Whistleblower News & Articles
March 7, 2022
On March 7, 2022, the United States, individual states, the District of Columbia, and Puerto Rico announced a False Claims Act settlement related to rebate fraud allegations brought by our client, James Landolt, against Mallinckrodt plc and its subsidiary Mallinckrodt ARD LLC. The case alleged that for several years, Mallinckrodt knowingly underpaid Medicaid rebates for its high-priced drug Acthar. Mallinckrodt will pay a total of $233,707,865 (plus interest) in eight installments. The United States will receive $123,642,146, and the Medicaid Participating States will receive $110,065,718. In addition, Mallinckrodt has entered into a Corporate Integrity Agreement.
We have previously described the Medicaid Drug Rebate Program (MDRP). Briefly, the MDRP requires manufacturers to pay quarterly rebates to state Medicaid programs. Companies pay rebates based, in part, on a drug’s reported Average Manufacturer Price (AMP). In addition, if a company increases a drug’s price above the rate of inflation, its rebate obligation increases. This additional inflationary rebate helps to offset costs to the Medicaid program from excessive price increases. The inflationary rebate is based on the drug’s price when it first was marketed or 1990 (whichever is later). This is known as the drug’s “base AMP.”
Mr. Landolt served as Mallinckrodt’s Director of Internal Controls, Gross to Net Accounting and Government Reporting from November 2015 until July 2017. In that position, he learned that Mallinckrodt had been misreporting the base AMP for Acthar, which reduced the rebates Mallinckrodt paid to the MDRP by hundreds of millions of dollars. The Centers for Medicare & Medicaid Services (CMS) notified Mallinckrodt in 2016 that it had been reporting an incorrect base AMP for Acthar and directed the company to correct its data reporting. Mallinckrodt, however, continued to report an improperly high base AMP and cheated taxpayers out of approximately $650 million in rebates from 2013 until 2020.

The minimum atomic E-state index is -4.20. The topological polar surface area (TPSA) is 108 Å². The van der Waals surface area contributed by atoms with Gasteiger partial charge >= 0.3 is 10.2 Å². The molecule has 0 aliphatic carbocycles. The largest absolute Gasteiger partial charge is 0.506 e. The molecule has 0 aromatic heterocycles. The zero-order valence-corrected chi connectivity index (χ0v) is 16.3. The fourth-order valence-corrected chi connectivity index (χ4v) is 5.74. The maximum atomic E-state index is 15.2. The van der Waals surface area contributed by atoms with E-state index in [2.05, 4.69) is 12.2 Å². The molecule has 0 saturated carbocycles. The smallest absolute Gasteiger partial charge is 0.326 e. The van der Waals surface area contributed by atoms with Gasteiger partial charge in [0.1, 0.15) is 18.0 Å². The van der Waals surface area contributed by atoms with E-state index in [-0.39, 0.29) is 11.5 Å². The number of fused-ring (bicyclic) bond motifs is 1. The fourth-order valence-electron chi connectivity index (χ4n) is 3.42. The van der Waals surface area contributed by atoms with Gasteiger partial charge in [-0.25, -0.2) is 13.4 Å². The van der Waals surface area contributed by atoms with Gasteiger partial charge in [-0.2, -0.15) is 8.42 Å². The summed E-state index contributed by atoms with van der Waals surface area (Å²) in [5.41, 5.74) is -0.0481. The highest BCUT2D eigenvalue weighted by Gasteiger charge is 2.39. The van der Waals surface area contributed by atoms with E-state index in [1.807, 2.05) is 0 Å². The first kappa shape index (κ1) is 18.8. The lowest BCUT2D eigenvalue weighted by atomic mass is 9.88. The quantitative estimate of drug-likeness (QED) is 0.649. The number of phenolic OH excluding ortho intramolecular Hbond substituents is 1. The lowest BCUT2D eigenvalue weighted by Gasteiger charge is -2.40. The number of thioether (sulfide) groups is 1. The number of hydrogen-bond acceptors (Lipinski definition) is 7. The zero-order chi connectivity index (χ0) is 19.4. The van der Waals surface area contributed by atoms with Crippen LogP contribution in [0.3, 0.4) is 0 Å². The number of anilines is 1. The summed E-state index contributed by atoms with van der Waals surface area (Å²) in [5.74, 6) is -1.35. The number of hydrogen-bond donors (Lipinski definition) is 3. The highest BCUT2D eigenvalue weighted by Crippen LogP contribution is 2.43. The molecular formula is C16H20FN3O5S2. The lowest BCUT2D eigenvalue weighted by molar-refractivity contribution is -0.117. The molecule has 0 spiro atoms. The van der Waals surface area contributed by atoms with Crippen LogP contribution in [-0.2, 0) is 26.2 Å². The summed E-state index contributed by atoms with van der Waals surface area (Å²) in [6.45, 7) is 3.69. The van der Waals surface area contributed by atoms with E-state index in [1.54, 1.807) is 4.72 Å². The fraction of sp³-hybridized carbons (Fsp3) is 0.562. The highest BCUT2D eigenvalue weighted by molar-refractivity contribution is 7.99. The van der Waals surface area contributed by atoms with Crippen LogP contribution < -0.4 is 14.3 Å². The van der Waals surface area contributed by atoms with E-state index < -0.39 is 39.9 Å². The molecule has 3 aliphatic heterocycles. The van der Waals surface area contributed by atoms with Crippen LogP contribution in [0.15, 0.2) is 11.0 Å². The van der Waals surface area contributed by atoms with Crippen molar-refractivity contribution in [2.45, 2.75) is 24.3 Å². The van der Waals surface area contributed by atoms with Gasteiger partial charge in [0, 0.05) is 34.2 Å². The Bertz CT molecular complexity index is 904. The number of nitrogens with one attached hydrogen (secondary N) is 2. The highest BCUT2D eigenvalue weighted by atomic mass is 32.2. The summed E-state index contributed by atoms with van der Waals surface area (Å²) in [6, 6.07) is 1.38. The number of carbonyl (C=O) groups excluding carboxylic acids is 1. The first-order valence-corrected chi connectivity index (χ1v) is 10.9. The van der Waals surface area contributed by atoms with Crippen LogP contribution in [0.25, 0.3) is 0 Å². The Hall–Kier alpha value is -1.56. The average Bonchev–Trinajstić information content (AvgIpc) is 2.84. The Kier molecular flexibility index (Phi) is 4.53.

Acthar was first approved by the FDA in 1952. In 2001, it cost approximately $50 per 5 ml vial. Since then, Mallinckrodt increased the price of Acthar to approximately $40,000 per vial. It is now one of the most expensive medications in the United States. Mallinckrodt should have reported Acthar’s base AMP based on its price in 1990. Instead, starting in 2013, Mallinckrodt began reporting data to the MDRP as if Acthar had been approved in 2010 (after the enormous price increases).
Mr. Landolt resigned from Mallinckrodt in 2017 and filed a qui tam action in 2018 alleging that Mallinckrodt’s knowing failure to pay correct rebates for Acthar violated federal and state False Claims Acts. In March 2020, the United States intervened in his lawsuit. In June 2020, twenty-eight states, the District of Columbia, and Puerto Rico also intervened. The case is United States ex rel. James Landolt v. Mallinckrodt ARD LLC, 1:18-cv-11931-PBS (D. Mass.).
In October 2020, while the case was pending, Mallinckrodt filed for bankruptcy. On March 2, the bankruptcy court issued an order confirming Mallinckrodt’s reorganization plan. Because of Mallinckrodt’s bankruptcy, federal and state governments were not able to recoup the full amount of the unpaid Acthar rebates. However, Mallinckrodt finally began reporting Acthar rebates properly in 2020.